India's sand miners risk all for country's building boom
SHOWS: VASAI CREEK, MUMBAI, INDIA (RECENT)
(THOMSON REUTERS FOUNDATION - MUST ON SCREEN COURTESY)
1. SAND MINING BOATS AND SAND MINERS
2. SAND MINER IN WATER BEING THROWN A BUCKET
3. MEN WATCHING FROM BOAT
4. SAND MINER TAKING BREATH BEFORE DIVING UNDER WATER
5. SAND MINER RESURFACING
6. (SOUNDBITE) (Hindi) SANDEEP KHAKHA, SAND MINER, SAYING:
"I don't think anything. I just think that I should get good sand and enough sand so that I can fill up the boat quickly. If the sand above falls over you, you are gone."
7. CLOSE OF MEN PULLING ROPES TO GET BUCKETS OF SAND OUT OF WATER
8. MEN PULLING BUCKETS OF SAND OUT OF WATER
9. CLOSE OF BUCKET COMING OUT OF WATER
10. BUCKET OF SAND BEING UNLOADED ONTO BOAT
11. (SOUNDBITE) (Hindi) SANDEEP KHAKHA, SAND MINER, SAYING:
"I work at the sand port. I dive into the sea and get 250 to 300 buckets of sand (a day). Then I come up and I take a little rest."
12. TATTOO ON KHAKA'S ARM
13. KHAKA'S HANDS AS HE SPEAKS
14. KHAKA POINTING TO SCARS ON HIS FEET AND ANKLES
15. (SOUNDBITE) (Hindi) SANDEEP KHAKHA, SAND MINER, SAYING:
"It is all dark inside the water. I have to judge where the sand is with my leg. I then get a grip in the sand with my feet and press the bucket into the sand to fill it. And then I pull the bucket out. I wait five seconds and go back.
16. SAND MINING BOATS ON THE WATER
17. MAN EMPTYING BUCKET OF SAND ONTO BOAT
18. MAN RAKING SAND
19. (SOUNDBITE) (Hindi) RADHESYAM SAHNI, SAND MINER, SAYING:
"I am from Uttar Pradesh but I have come here to work. I work here for three to four months and then go back home to my children."
20. MEN ON BOATS WORKING
21. CLOSE OF BUCKET BEING PULLED OUT OF WATER
22. SAND MINER IN WATER DIVING BELOW TO GET SAND
23. (SOUNDBITE) (Hindi) RADHESYAM SAHNI, SAND MINER, SAYING:
"I will not let them do this work. It is very dangerous work."
24. VARIOUS OF MUMBAI BUILDINGS AND BOATS ON THE WATER
25. (SOUNDBITE) (Marathi) LAKSHMAN DABU BHORE, SAND MINER, SAYING:
"While I worked there my head started hurting. Blood started coming out of my ear and nose. My chest started hurting. After coming out from the water within 15 to 20 minutes of sitting on the boat in the sun my head would spin."
26. MAN CLIMBING OUT OF WATER
27. MAN DIGGING PILE OF SAND
28. MEN WITH LARGE CONTAINERS OF SAND ON THEIR HEADS
29. MAN CARRYING CONTAINER OF SAND FROM BOAT
30. MEN CARRYING CONTAINERS OF SAND ON THEIR HEADS AND THROWING ONTO PILE
31. (SOUNDBITE) (Marathi) CHANDRAKANT SHANKAR MEGWALI, FATHER OF DECEASED SAND MINER, SAYING (HOLDING PHOTO OF HIS SON):
"He is my son. He died while working. We don't know whether the bucket hit him or what happened."
32. (SOUNDBITE) (Marathi) CHANDRAKANT SHANKAR MEGWALI, FATHER OF DECEASED SAND MINER, SAYING:
"It was the day after my son died that his body floated up in the water."
33. BOAT AT WATER'S EDGE
34. VARIOUS OF SAND MINERS DUMPING SAND IN A BIG PILE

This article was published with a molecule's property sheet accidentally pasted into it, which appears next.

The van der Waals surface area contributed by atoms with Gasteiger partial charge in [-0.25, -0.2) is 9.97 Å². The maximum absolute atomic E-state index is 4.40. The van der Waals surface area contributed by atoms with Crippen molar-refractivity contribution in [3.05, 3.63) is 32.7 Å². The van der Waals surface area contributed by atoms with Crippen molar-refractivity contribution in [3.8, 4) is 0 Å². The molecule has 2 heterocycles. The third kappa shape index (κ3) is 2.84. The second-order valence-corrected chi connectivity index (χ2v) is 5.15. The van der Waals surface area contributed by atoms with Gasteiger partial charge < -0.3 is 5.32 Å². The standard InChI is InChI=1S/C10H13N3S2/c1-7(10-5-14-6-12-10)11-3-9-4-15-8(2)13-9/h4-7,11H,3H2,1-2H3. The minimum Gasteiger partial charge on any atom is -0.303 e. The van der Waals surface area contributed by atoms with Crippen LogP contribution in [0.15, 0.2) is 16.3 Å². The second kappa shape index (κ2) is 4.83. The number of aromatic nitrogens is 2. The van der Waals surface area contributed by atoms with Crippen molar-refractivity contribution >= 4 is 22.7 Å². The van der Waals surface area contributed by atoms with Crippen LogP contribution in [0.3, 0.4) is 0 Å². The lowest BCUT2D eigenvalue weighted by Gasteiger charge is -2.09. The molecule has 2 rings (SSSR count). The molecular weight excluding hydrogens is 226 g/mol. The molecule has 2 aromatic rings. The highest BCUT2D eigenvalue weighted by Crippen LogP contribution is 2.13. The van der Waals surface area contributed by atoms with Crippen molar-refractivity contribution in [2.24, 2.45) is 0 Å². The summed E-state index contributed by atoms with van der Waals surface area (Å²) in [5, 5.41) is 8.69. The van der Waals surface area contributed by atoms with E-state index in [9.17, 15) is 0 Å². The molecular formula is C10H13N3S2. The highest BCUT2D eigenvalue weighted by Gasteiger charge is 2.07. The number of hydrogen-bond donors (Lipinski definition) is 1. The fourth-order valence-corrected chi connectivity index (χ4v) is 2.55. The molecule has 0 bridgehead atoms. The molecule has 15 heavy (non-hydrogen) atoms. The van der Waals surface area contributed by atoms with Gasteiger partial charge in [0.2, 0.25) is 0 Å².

35. (SOUNDBITE) (Hindi) SANDEEP KHAKHA, SAND MINER, SAYING:
"Last year I saw two divers die, their bodies were found on the third day
36. SAND MINING BOATS AND MINERS ON THE WATER
STORY: Rickety boats bob about on a murky creek just outside of Mumbai, from where men risk their lives to illegally dive for sand.
They work in the black waters of Vasai Creek where untreated chemicals and industrial waste float, and at times the corpses of fellow workers.
Indian authorities and mining officials deny the existence of the dangers of an illegal sand mining industry, but a Thomson Reuters Foundation investigation found miners are dying to meet rising demand from a booming construction sector.
Sandeep Khakha fetches between 250 and 300 buckets of sand a day, which are unloaded onto a boat.
"It is all dark inside the water. I have to judge where the sand is with my leg. I then get a grip in the sand with my feet and press the bucket into the sand to fill it. And then I pull the bucket out. I wait five seconds and go back," he said.
There are no official records of how many men lose their lives, but the miners themselves speak of death as commonplace.
Khakha said he knows of two divers who were killed last year.
Radhesyam Sahni, who travels from Uttar Pradesh to carry out this dangerous work said he had seen at least five deaths.
Others describe the pain they are in after a day's diving.
"My head started hurting. Blood started coming out of my ear and nose. My chest started hurting. After coming out from the water within 15 to 20 minutes of sitting on the boat in the sun my head would spin," said Lakshman Dabu Bhore.
The hundreds of boats in the creek mean the divers only learn of a death when the body of a drowned diver floats to the surface a day or two after disappearing.
Although there is no official data, studies estimate illegal extraction of sand in India generates about 150 million US dollars a year.
The manually mined sand by cheap labourers is a much smaller business than the sand mined legally by suction pumps.
But the high demand for sand, a key building material, in a nation of 1.3 billion people with fast growing cities and a construction boom makes it a lucrative business. Divers are willing to take the risk as they make about 1,000 Indian rupees (15USD) for a boat-full of sand and gravel. It's a wage that is much higher than the average daily wage of about 270 rupees.